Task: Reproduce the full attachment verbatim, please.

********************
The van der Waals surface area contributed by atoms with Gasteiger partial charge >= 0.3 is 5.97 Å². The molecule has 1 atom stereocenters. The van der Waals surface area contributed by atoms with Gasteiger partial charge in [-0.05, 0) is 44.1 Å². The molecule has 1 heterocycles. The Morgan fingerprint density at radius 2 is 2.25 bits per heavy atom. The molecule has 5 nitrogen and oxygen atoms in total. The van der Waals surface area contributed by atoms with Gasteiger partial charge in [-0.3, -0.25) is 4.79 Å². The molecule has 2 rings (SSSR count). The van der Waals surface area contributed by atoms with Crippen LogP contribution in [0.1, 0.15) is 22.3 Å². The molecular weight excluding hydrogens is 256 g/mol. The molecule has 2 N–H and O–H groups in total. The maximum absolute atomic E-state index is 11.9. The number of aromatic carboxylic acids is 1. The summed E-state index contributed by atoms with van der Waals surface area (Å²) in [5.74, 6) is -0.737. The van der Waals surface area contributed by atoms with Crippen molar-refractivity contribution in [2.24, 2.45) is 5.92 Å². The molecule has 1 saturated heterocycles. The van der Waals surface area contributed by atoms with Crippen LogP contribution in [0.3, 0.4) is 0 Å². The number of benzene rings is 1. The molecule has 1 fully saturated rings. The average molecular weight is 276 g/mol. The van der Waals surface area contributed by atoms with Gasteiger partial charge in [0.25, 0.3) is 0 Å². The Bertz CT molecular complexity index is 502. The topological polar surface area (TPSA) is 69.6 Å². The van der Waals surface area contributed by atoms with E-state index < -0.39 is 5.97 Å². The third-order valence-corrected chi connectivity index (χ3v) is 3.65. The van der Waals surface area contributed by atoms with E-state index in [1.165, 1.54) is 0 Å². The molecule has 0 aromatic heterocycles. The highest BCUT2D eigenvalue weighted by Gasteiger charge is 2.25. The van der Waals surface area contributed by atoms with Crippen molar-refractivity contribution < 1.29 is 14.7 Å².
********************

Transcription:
The van der Waals surface area contributed by atoms with Gasteiger partial charge >= 0.3 is 5.97 Å². The molecule has 1 atom stereocenters. The van der Waals surface area contributed by atoms with Gasteiger partial charge in [-0.05, 0) is 44.1 Å². The molecule has 1 heterocycles. The Morgan fingerprint density at radius 2 is 2.25 bits per heavy atom. The molecule has 5 nitrogen and oxygen atoms in total. The van der Waals surface area contributed by atoms with Gasteiger partial charge in [-0.3, -0.25) is 4.79 Å². The molecule has 2 rings (SSSR count). The van der Waals surface area contributed by atoms with Crippen LogP contribution in [0.1, 0.15) is 22.3 Å². The molecular weight excluding hydrogens is 256 g/mol. The molecule has 2 N–H and O–H groups in total. The maximum absolute atomic E-state index is 11.9. The number of aromatic carboxylic acids is 1. The summed E-state index contributed by atoms with van der Waals surface area (Å²) in [5.74, 6) is -0.737. The van der Waals surface area contributed by atoms with Crippen molar-refractivity contribution in [2.24, 2.45) is 5.92 Å². The molecule has 1 saturated heterocycles. The van der Waals surface area contributed by atoms with Crippen LogP contribution in [0.3, 0.4) is 0 Å². The number of benzene rings is 1. The molecule has 1 fully saturated rings. The average molecular weight is 276 g/mol. The van der Waals surface area contributed by atoms with Gasteiger partial charge in [0.25, 0.3) is 0 Å². The Bertz CT molecular complexity index is 502. The topological polar surface area (TPSA) is 69.6 Å². The van der Waals surface area contributed by atoms with E-state index < -0.39 is 5.97 Å². The third-order valence-corrected chi connectivity index (χ3v) is 3.65. The van der Waals surface area contributed by atoms with E-state index in [1.165, 1.54) is 0 Å². The molecule has 0 aromatic heterocycles. The highest BCUT2D eigenvalue weighted by Gasteiger charge is 2.25. The van der Waals surface area contributed by atoms with Crippen molar-refractivity contribution < 1.29 is 14.7 Å².